Trees For Canterbury Planting Day, September 16 2017
Trees for Canterbury annual planting day, Saturday September 16 2017, 10 am – noon.
Meet at the education center (the old farm house) behind the Beach Rd car park at 10 am.
Please wear suitable footwear.
All gear provided.
Bar-B-Q afterwards for those that want to stay for a chat.
The Travis Wetland Trust AGM will be held on October 24 2017 at the education center, Beach Rd entrance, Travis Wetland.
Meeting starts at 7 pm.
The Giant Willow Aphid (Tuberolachnus salignus)
The Giant Willow Aphid was first found in Auckland in December 2013 and has now spread through the country. Willow trees (Salix species) are its primary host plant. It is a pest for honey producers, some sheep farmers and willows on river banks; heavy infestations of giant willow aphids can weaken trees and kill branches.
The aphid is in the Hemiptera family (the true bugs) they have sucking mouth parts which they use to pierce the plant and then suck up the sap. The aphid excretes excess sap creating what is called honeydew. A sooty mould fungi grows on the honeydew that is excreted covering willow leaves and other vegetation turning them black. The honeydew also attracts other insects namely ants, bees and wasps. A type of sugar in the honeydew can cause problems for honey producers. Sheep sheltering under willow trees can become sticky with honeydew which becomes contaminated with soil and lowers the value of the wool clip.
Adult giant willow aphids are one of the largest aphids in the world with a body length of 5.0-5.8 mm. All giant willow aphids in New Zealand are known to be female they can be winged or wingless. When a colony of aphids is disturbed or feel they are in danger such as waving a hand near them, they lift and wave their hind legs.
This aphid was first sighted on willow trees in Travis Wetland April 2016. The main concern regarding the giant willow aphid at Travis Wetland is that wasps feed on the honeydew and can be present in large numbers. There is an increased danger of people being stung. The Vespula species of wasps (Common and German wasps) are regarded as pests; they eat native insects and compete with honey bees and native birds for food.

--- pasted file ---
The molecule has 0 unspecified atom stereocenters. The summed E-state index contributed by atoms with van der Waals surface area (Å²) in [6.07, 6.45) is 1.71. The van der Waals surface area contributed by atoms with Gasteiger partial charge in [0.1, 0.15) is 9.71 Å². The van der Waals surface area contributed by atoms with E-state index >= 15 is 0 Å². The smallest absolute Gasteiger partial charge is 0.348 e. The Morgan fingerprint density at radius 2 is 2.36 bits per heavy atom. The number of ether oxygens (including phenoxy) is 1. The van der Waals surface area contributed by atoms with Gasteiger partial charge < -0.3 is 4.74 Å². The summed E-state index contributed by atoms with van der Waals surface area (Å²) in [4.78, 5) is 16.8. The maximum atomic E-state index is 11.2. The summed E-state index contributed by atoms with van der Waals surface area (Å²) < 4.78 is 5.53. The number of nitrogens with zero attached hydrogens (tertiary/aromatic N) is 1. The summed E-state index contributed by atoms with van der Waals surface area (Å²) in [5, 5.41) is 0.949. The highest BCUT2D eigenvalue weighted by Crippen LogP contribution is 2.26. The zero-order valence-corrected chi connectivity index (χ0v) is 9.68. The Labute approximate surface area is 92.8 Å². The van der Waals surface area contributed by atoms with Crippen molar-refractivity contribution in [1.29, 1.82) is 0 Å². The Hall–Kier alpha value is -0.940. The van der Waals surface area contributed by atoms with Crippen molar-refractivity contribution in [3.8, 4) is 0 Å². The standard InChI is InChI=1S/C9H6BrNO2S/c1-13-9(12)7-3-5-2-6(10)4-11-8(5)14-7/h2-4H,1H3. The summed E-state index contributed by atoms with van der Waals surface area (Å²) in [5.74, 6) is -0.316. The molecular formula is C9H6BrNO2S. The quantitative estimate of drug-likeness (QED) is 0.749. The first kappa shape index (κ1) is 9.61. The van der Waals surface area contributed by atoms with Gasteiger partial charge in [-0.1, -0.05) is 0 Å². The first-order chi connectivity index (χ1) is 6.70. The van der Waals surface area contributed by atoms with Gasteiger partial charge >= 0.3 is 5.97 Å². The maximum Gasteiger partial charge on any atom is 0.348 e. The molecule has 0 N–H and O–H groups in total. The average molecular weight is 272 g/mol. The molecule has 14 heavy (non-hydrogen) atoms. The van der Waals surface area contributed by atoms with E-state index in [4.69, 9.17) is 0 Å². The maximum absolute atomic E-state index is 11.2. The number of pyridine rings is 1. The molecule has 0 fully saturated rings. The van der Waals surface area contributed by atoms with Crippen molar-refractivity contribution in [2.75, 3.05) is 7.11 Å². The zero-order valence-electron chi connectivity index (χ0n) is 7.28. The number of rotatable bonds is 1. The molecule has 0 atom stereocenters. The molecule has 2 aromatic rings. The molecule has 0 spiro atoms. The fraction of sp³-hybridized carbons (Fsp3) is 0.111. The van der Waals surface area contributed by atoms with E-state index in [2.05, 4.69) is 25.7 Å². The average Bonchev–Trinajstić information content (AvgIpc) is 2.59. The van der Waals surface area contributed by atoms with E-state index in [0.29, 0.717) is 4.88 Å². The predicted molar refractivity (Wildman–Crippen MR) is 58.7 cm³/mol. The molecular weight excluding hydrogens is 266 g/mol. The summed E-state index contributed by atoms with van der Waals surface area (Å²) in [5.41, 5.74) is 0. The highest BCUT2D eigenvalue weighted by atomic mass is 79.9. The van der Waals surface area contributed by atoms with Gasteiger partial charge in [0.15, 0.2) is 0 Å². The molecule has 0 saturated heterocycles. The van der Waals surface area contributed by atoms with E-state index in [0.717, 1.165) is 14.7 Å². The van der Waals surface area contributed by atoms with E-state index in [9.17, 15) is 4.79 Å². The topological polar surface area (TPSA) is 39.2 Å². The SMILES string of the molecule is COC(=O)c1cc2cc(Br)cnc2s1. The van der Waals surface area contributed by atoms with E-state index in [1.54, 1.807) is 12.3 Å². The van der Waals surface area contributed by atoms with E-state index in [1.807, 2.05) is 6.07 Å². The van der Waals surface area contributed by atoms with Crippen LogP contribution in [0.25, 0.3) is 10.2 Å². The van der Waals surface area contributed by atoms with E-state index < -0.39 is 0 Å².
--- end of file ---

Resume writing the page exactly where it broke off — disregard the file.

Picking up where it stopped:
It will not be practical to control the giant willow aphid by insecticides at Travis Wetland. The only predator of the aphid in New Zealand are ladybirds which have been ineffective until the discovery of the harlequin ladybird; again, in Auckland. This ladybird is also an introduced organism and is considered an invasive species in many countries. Both adults and larvae readily feed on the giant willow aphids and could appear to be a useful biological control. However, the ladybird has a huge appetite and can out compete native ladybirds. Wasp parasitoids of giant willow aphid are known in East Asia and one has been identified as a candidate for release into New Zealand. Rigorous host testing will be required before any release of this parasitoid into the country.
Be aware this summer when you are walking around the Wetland, especially near willows, that wasp populations could be high. For more information on the Giant Willow Aphid read the following factsheet.
Article: Denise Ford